Baggage Screening: The Key to More Efficient Airports?

July 06, 2015

More than 640 million domestic air passengers hoped for a timely departure in 2012, and yet few ever considered a key part of the security process that makes timely departures possible: screening of baggage that goes into the “hold” of an airplane (more commonly known in the U.S. as “checked” baggage.) 

Passengers tend to focus on the most visible aspect of the screening process -- the security checkpoint -- which includes person and carry-on inspection. For travelers, hold baggage screening, or HBS, is more of an afterthought, the checkpoint’s “silent partner.” But, for airport officials, ineffective HBS processes have far-reaching repercussions: flight delays, lost bags, even cancelations. In fact, given the interdependency of flight scheduling, a single airport’s struggles with HBS could lead to operational inefficiencies and traveler dissatisfaction throughout the entire air travel system.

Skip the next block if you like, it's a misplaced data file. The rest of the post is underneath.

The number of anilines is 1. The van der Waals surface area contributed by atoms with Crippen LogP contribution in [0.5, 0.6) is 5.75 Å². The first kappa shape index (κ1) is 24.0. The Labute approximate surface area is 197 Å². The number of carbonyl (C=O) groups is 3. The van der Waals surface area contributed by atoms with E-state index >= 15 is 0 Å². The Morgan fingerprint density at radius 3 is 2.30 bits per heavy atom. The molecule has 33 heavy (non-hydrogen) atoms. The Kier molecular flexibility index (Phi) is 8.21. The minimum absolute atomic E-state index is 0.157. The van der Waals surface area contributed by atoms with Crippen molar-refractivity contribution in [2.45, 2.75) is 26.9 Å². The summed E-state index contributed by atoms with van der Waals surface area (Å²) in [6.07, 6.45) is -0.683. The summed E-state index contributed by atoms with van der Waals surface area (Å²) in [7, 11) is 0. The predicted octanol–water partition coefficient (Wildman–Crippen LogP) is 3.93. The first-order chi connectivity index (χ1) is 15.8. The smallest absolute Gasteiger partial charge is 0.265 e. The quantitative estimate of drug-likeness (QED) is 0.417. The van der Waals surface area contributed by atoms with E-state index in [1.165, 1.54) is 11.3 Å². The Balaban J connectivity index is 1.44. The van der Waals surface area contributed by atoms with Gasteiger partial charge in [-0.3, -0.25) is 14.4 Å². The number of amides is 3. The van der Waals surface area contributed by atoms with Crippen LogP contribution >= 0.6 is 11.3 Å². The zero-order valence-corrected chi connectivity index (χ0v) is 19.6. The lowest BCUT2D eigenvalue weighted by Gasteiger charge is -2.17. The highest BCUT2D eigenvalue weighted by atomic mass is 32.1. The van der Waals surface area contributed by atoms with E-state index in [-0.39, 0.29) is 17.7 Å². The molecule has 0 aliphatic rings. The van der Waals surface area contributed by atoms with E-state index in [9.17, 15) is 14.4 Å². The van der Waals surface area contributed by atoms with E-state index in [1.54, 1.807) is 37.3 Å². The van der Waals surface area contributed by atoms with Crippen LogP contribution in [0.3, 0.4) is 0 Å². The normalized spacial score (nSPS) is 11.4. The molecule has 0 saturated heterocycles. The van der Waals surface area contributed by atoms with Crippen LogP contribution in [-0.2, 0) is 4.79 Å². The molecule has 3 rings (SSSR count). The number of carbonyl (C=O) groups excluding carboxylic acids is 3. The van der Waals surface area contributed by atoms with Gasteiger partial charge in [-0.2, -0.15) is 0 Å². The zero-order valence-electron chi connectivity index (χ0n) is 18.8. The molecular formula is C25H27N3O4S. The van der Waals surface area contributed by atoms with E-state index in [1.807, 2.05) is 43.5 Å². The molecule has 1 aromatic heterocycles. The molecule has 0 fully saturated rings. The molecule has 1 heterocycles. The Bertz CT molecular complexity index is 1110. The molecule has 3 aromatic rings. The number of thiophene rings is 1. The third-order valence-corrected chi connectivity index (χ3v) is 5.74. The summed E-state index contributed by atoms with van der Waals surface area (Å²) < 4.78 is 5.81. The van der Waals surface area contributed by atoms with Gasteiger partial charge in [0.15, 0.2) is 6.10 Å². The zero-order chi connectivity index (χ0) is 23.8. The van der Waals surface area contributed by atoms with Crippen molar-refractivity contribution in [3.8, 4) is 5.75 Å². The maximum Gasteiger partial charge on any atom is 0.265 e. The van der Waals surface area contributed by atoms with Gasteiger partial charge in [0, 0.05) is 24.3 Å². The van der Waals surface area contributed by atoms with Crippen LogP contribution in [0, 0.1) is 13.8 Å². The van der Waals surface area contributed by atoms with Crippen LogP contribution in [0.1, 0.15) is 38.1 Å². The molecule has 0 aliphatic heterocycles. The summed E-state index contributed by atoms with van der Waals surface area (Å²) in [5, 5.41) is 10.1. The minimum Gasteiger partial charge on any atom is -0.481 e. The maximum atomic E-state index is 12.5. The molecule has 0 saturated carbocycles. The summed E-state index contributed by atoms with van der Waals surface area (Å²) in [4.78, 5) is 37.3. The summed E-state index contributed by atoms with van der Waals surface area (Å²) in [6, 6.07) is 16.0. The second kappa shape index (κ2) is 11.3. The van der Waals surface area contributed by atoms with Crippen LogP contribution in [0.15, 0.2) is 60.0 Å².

Another little known fact: improving the capabilities of hold baggage screening has been a major focus of investment -- both by governments and private industry. TSA, for example, has budgeted hundreds of millions of dollars to support airport improvements and the acquisition of new HBS systems. 

Read the rest of this article at GSN: Government Security News.